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I wonder how many of them actually knew the statute of the southern town of Tecalitlán, located in the Mexican state of Jalisco, two hours drive south of Guadalajara, which in indigenous language means “land of stone houses.”
Mariachi Festival 2007
A story based on facts
By David Alberto Muñoz
I went into the America West Arena, although I know it is suppose to be call the Air Ways Center or something like that. They changed the name some years ago.
“Who are they?”
I guess the business people that at least in Arizona are always changing everything. The baseball park for example, it used to be the Bank One Ballpark, now I think it is Chase Field Park, I guess those people working for Chase Filed are making a lot of money. They don’t care what they do to people’s mind. It is all about the money for them.
The guy in the parking lot told me:
“Why is a white guy coming down to a mariachi festival?”
“I didn’t know you got to be certain color to be in a mariachi.”
“Are you bilingual?”
“No, but I am the director of Mariachi Una voz.” I said with pride.
As we signed in we were only the second mariachi group in the entire arena. Two years ago we were also invited and we still remember hundreds of people walking into the place for rehearsal, young dancers, ballets folclóricos, and of course mariachi groups.
You could smell tequila in the air.
The language spoken was a contemporary interpretation reflecting the new identity found by the Mexican-America, the Chicano, the Latino, Hispanic, the Mexican, the immigrant, including some Central Americans as well as Anglo Saxons that have discovered in the complexities of mariachi music a sense full of joy and melodrama, a lot of drinking and yelling, and a lot of passion sometimes unconcern.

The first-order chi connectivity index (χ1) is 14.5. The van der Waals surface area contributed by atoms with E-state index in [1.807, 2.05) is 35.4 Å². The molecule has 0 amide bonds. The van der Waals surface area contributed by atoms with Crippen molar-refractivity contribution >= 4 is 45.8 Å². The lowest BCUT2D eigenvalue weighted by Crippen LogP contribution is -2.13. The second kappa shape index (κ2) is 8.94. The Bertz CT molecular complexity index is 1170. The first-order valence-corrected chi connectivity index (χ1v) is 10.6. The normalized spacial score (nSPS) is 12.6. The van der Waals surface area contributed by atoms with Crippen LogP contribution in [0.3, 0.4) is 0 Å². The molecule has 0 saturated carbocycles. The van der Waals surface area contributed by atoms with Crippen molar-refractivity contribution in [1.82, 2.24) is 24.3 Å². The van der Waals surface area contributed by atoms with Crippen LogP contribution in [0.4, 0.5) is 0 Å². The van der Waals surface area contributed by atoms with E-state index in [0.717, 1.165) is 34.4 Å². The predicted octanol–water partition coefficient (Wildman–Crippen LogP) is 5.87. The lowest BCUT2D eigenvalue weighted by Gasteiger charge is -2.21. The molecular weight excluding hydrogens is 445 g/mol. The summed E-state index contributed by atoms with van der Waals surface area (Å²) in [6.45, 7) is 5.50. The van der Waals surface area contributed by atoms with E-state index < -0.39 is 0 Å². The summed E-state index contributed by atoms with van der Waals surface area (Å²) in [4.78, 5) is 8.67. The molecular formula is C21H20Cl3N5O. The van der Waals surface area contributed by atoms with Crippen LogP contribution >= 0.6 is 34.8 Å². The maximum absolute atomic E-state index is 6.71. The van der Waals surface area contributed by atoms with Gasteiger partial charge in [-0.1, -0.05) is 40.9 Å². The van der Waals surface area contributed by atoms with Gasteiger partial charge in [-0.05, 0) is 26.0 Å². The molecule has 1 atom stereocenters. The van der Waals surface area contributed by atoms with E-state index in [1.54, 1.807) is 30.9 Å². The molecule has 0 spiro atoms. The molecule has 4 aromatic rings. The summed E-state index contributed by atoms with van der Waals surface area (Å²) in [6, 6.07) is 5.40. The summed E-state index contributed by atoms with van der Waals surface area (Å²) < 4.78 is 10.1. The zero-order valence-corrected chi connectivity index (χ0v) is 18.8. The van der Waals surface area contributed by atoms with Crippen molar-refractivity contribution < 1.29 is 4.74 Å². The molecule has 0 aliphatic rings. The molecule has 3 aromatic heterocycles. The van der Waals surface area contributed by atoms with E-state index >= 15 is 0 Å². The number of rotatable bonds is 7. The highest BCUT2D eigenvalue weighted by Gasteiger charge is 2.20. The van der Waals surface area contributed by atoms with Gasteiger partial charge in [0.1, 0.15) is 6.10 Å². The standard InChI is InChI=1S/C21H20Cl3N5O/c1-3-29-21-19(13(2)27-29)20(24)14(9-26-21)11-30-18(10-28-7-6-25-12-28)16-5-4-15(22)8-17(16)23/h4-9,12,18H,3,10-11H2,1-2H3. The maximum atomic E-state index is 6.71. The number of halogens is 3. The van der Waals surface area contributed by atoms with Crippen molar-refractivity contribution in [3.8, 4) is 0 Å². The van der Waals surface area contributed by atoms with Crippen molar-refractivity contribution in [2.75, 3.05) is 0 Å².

We moved through security to the best of our ability. For Christ’s sake, one of these kids that still go to elementary school can be a terrorist and blow the entire arena! The American culture is so paranoid; we believe our neighbor can turned out to be a terrorist, that way we can be in the news saying:
“He looked just like a regular guy and he always said hi to me.”
You could see in the eyes of the members of Una voz the amazement, a great amount of curiosity, and the excitement provided by the opportunity not only to see, but to play next to the best mariachi in the world, Mariachi Vargas de Tecalitlán. I wonder how many of them actually knew the statute of the southern town of Tecalitlán, located in the Mexican state of Jalisco, two hours drive south of Guadalajara, which in indigenous language means “land of stone houses.”
All of the sudden a white van appeared, it was them, the best mariachi in the world, their jackets had printed in the back their name; the eyes of the kids were glued to those individuals that came in a very relax way shaking hands with us, and making comments about our moños and horses placed next to our pants and skirts, while saying:
“¡Felicidades, muchachos, felicidades!”
We went through a full rehearsal. Mariachi Sol de México was also present. They together with Vargas played for all the invited groups almost a private show while the employees of the arena continue making the place ready for that night in which by the way Christian Castro had threatened to be present. Let’s talk about him later on.